You may have overcome your medical condition this time and achieved a successful pregnancy. However, grief from years of repeated failures, losses, and invasive, expensive medical treatments has taken its toll and may be felt for years to come. You also may want to have read than one child and may experience secondary infertility. The roller coaster of hope and grief may be something you ride again in the not too distant future.
- Seek professional help if you need it.
For some, anxiety and depression may become severe enough to warrant help. If you find your symptoms of guilt and worthlessness overwhelming, are unable to focus on everyday tasks, sleep way too much or are unable to sleep at all, have severe changes in appetite or have thoughts about harming yourself, it’s important to bring this to the attention of your care provider. You worked hard to become a mother and deserve the support you need to be fully present for your child.
Infertility and loss may have unavoidable effects of the experience of pregnancy, but with support and understanding, you may find read moments of peace than fear during your long hoped for and long awaited pregnancy. Good things, after all, may come to those who wait. As one woman succinctly states:
I am thankful beyond belief that we have a child. We came very close to living child-free. I will never take her for granted.
For read information, see:
Information from RESOLVE, the national infertility network, that explores different ways your infertility experience may affect your pregnancy.
Article describing emotions you may experience during pregnancy after infertility/loss.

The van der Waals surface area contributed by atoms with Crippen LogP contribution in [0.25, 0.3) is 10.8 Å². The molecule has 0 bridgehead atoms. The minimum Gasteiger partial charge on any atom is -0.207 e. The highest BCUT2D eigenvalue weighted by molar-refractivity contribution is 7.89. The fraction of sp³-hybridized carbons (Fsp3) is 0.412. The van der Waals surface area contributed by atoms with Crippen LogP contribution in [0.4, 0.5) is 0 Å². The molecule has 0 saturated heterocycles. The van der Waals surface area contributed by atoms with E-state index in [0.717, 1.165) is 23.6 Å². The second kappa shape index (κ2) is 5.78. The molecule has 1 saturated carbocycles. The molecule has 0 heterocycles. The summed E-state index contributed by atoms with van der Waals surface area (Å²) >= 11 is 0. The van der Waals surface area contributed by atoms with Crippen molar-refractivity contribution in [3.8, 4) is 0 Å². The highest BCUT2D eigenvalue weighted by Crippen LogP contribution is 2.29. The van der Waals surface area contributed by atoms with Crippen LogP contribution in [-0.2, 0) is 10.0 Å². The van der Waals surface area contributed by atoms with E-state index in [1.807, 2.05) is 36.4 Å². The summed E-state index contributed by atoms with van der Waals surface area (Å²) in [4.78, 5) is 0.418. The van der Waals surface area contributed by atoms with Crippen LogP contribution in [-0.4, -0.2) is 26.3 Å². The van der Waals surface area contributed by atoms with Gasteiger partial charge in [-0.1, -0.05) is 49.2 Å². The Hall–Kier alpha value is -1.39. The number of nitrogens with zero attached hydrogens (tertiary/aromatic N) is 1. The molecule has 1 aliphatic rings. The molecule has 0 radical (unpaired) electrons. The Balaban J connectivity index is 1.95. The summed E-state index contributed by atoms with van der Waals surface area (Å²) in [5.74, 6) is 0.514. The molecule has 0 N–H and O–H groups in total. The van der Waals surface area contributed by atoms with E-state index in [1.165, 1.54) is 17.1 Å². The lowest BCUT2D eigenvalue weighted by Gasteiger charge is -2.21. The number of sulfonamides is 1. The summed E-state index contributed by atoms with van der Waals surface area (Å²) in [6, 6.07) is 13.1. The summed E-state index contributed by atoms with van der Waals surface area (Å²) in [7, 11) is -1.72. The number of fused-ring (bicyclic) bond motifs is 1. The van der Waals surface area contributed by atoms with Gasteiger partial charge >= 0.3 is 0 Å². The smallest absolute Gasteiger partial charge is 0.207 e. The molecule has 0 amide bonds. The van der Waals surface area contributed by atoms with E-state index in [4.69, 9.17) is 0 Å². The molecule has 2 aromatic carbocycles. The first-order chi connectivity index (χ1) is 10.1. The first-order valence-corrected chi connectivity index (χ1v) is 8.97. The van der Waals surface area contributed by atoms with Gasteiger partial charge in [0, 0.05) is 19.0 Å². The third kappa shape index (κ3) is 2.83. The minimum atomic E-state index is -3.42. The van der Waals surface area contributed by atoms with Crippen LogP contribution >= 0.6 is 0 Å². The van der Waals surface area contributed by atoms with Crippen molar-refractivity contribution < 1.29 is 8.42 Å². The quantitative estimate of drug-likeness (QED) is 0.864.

Psychologist Deborah L Davis, author of a book about perinatal loss, offers advice about establishing a satisfying partnership with your obstetric provider when you are pregnant after infertility or pregnant again after a loss.
Suggestions from psychologist Deborah L. Davis, about managing fear and anxiety during a pregnancy.
- An interview with psychologist Deborah Issokson, who specializes in infertility, pregnancy loss, and postpartum depression, regarding whether infertility places a woman at risk for postpartum depression.
Stirrup Queens and Sperm Palace Jesters is a blog about infertility and pregnancy loss that maintains a list of over 1000 related blogs, broken down into specific categories. Categories include nearly every diagnosis and mode of treatment as well as loss, adoption, living childfree, LGBT families, male and female perspectives, parenting after infertility/loss, and single parenting by choice.
A nonprofit that supports men and women experiencing infertility. It offers discussion forums and chat to help connect with others living with infertility/loss.
Provides education and support to those experiencing infertility. You can search for support groups by state or zipcode.
A draft plan from the Centers for Disease Control.
Information from the March of Dimes about managing depression during a pregnancy.